In the story of Madeline by Ludwig Bemelmans, we meet twelve girls who lived at a boarding house in Paris, “twelve little girls in two straight lines.” “In two straight lines,” we learn, “they broke their bread and brushed their teeth and went to bed.”
And then we read the following: “They smiled at the good and frowned at the bad and sometimes they were very sad.”
In the illustrations that accompany these lines we see Madeline and her eleven friends glancing approvingly at a noble woman caring for a horse, glaring disapprovingly at a thief being caught by a policeman, and sadly looking on as a wounded soldier walked before them.
In that line with its accompanying illustrations we encounter a lovely distillation of the essence of classical education as we understand it at Smith Prep. As simple as it sounds, we would like nothing more than for our students to smile at the good, frown at the bad, and be saddened by suffering.
But is this really the work of education? Are these not subjective feelings that can’t be helped? We don’t believe so. Our subjective responses can be trained and directed, and they should be.
In The Abolition of Man, C.S. Lewis wrote that “the little human animal will not at first have the right responses. It must be trained to feel pleasure, liking, disgust, and hatred at those things which really are pleasant, likable, disgusting, and hateful.”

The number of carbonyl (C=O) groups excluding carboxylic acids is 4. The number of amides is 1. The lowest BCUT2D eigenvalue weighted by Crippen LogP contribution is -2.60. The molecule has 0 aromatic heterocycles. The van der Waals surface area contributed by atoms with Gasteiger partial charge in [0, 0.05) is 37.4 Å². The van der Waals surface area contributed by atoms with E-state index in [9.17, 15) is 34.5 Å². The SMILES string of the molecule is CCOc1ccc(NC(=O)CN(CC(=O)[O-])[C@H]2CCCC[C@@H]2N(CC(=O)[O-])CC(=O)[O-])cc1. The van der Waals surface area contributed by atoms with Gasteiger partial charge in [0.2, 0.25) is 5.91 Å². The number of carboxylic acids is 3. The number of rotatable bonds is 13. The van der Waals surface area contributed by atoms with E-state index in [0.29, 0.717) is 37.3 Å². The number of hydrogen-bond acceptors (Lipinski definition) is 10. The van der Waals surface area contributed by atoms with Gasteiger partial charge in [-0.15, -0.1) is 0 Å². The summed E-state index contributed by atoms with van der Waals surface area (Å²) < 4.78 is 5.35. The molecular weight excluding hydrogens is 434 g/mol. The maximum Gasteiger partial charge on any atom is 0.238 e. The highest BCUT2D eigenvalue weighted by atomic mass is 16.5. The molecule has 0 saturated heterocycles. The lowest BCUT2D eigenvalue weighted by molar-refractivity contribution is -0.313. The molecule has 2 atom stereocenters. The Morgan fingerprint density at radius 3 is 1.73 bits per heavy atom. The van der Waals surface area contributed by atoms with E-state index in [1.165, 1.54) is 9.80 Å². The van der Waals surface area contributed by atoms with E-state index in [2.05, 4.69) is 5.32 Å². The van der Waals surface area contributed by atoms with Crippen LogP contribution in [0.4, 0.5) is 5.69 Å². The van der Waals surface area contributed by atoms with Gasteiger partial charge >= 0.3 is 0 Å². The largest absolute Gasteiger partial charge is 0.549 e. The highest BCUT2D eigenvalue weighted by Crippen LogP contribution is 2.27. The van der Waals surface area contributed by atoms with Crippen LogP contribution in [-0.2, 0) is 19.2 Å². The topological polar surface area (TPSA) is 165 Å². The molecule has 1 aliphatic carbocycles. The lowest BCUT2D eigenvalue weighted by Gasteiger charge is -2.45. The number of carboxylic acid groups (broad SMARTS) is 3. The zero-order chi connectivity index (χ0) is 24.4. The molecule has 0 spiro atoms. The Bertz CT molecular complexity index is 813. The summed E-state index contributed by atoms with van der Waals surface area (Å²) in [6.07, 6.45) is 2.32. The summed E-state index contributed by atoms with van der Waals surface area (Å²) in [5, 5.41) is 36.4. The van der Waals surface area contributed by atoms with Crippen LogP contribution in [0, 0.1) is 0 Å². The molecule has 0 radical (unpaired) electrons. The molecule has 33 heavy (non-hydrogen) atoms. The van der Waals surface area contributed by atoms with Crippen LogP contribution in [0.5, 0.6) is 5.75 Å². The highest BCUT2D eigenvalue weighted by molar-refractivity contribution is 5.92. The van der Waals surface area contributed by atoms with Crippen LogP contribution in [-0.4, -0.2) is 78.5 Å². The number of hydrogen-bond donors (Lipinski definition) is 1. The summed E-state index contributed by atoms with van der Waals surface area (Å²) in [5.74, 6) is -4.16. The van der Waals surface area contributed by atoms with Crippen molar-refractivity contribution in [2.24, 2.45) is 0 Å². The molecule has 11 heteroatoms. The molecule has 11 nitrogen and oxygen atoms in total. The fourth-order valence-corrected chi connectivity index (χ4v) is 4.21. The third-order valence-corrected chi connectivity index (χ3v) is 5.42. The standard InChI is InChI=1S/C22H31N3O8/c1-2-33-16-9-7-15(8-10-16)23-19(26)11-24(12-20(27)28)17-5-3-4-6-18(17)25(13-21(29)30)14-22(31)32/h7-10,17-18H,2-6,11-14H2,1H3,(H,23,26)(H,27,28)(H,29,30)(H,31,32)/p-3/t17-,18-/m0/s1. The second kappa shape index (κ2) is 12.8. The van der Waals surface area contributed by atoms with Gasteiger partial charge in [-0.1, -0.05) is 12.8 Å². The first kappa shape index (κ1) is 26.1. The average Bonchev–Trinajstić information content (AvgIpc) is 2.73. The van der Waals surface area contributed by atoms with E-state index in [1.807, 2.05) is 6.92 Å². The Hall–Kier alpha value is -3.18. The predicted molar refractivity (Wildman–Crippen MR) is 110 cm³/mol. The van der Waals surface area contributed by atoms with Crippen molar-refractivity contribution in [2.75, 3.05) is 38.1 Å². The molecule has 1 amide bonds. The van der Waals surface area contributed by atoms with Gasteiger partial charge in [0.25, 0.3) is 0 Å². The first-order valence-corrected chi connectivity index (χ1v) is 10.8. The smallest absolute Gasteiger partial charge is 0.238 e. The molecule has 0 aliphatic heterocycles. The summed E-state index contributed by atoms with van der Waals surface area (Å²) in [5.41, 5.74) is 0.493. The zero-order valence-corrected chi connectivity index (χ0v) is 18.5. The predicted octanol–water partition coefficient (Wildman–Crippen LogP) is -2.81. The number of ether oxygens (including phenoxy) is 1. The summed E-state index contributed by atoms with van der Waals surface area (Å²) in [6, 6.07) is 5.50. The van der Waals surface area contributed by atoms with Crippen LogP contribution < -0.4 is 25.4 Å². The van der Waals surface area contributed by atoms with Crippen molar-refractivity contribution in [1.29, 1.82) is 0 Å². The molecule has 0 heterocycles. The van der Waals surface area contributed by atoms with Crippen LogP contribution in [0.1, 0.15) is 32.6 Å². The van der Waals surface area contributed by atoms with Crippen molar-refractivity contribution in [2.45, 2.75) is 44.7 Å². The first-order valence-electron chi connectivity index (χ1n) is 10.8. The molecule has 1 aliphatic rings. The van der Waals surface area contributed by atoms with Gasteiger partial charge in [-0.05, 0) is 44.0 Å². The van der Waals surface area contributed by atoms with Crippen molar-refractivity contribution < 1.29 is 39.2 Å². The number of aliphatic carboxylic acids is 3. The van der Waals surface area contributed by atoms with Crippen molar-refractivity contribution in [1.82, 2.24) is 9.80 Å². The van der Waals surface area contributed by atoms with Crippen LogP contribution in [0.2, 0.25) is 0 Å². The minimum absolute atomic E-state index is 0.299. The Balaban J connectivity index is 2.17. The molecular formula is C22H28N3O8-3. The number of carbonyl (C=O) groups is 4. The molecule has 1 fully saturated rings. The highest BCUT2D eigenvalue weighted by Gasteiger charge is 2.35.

As fallen creatures we too often admire what is base, mock what is noble, and laugh at what is crass. We fail to be moved by pity for the unfortunate or compassion for the weak. We content ourselves with the trivial and the superficial. Our deepest disorders are often not the result of faulty reasoning or a lack of knowledge but of such immature tastes and misguided loves.
We should, of course, train the mind to think clearly, but our students will not be fully educated if it cannot be said of them that “they smiled at the good and frowned at the bad and sometimes they were very sad.”